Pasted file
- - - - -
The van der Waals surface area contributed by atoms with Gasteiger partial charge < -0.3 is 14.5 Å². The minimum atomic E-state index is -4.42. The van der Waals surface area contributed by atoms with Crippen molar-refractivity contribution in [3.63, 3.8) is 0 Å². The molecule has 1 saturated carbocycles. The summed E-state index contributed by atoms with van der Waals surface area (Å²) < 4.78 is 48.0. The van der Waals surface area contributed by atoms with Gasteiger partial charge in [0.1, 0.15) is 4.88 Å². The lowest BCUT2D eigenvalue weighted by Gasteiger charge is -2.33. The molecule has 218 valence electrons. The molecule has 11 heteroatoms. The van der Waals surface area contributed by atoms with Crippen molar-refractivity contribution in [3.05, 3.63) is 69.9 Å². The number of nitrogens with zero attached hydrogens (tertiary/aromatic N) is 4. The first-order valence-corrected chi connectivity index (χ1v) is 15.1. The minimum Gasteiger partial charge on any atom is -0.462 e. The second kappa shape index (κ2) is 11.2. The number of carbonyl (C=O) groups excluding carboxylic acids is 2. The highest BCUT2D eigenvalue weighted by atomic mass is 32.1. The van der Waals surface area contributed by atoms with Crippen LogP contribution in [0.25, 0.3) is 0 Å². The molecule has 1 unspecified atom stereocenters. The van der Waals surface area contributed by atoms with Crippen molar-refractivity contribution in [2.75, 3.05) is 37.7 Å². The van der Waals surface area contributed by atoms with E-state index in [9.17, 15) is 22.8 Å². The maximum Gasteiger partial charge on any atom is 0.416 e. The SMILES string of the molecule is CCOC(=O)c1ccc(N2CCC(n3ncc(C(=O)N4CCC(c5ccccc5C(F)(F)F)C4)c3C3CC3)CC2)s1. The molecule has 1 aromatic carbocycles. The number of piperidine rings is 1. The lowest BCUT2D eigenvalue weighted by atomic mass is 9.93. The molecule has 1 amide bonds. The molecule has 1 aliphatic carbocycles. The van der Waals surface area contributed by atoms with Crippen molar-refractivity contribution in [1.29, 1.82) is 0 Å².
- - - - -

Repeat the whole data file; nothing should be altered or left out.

The van der Waals surface area contributed by atoms with Gasteiger partial charge < -0.3 is 14.5 Å². The minimum atomic E-state index is -4.42. The van der Waals surface area contributed by atoms with Crippen molar-refractivity contribution in [3.63, 3.8) is 0 Å². The molecule has 1 saturated carbocycles. The summed E-state index contributed by atoms with van der Waals surface area (Å²) < 4.78 is 48.0. The van der Waals surface area contributed by atoms with Gasteiger partial charge in [0.1, 0.15) is 4.88 Å². The lowest BCUT2D eigenvalue weighted by Gasteiger charge is -2.33. The molecule has 218 valence electrons. The molecule has 11 heteroatoms. The van der Waals surface area contributed by atoms with Crippen molar-refractivity contribution in [3.05, 3.63) is 69.9 Å². The number of nitrogens with zero attached hydrogens (tertiary/aromatic N) is 4. The first-order valence-corrected chi connectivity index (χ1v) is 15.1. The minimum Gasteiger partial charge on any atom is -0.462 e. The second kappa shape index (κ2) is 11.2. The number of carbonyl (C=O) groups excluding carboxylic acids is 2. The highest BCUT2D eigenvalue weighted by atomic mass is 32.1. The van der Waals surface area contributed by atoms with Crippen LogP contribution in [0.25, 0.3) is 0 Å². The molecule has 1 unspecified atom stereocenters. The van der Waals surface area contributed by atoms with Crippen molar-refractivity contribution in [2.75, 3.05) is 37.7 Å². The van der Waals surface area contributed by atoms with E-state index in [9.17, 15) is 22.8 Å². The maximum Gasteiger partial charge on any atom is 0.416 e. The SMILES string of the molecule is CCOC(=O)c1ccc(N2CCC(n3ncc(C(=O)N4CCC(c5ccccc5C(F)(F)F)C4)c3C3CC3)CC2)s1. The molecule has 1 aromatic carbocycles. The number of piperidine rings is 1. The lowest BCUT2D eigenvalue weighted by atomic mass is 9.93. The molecule has 1 amide bonds. The molecule has 1 aliphatic carbocycles. The van der Waals surface area contributed by atoms with Crippen molar-refractivity contribution in [1.29, 1.82) is 0 Å².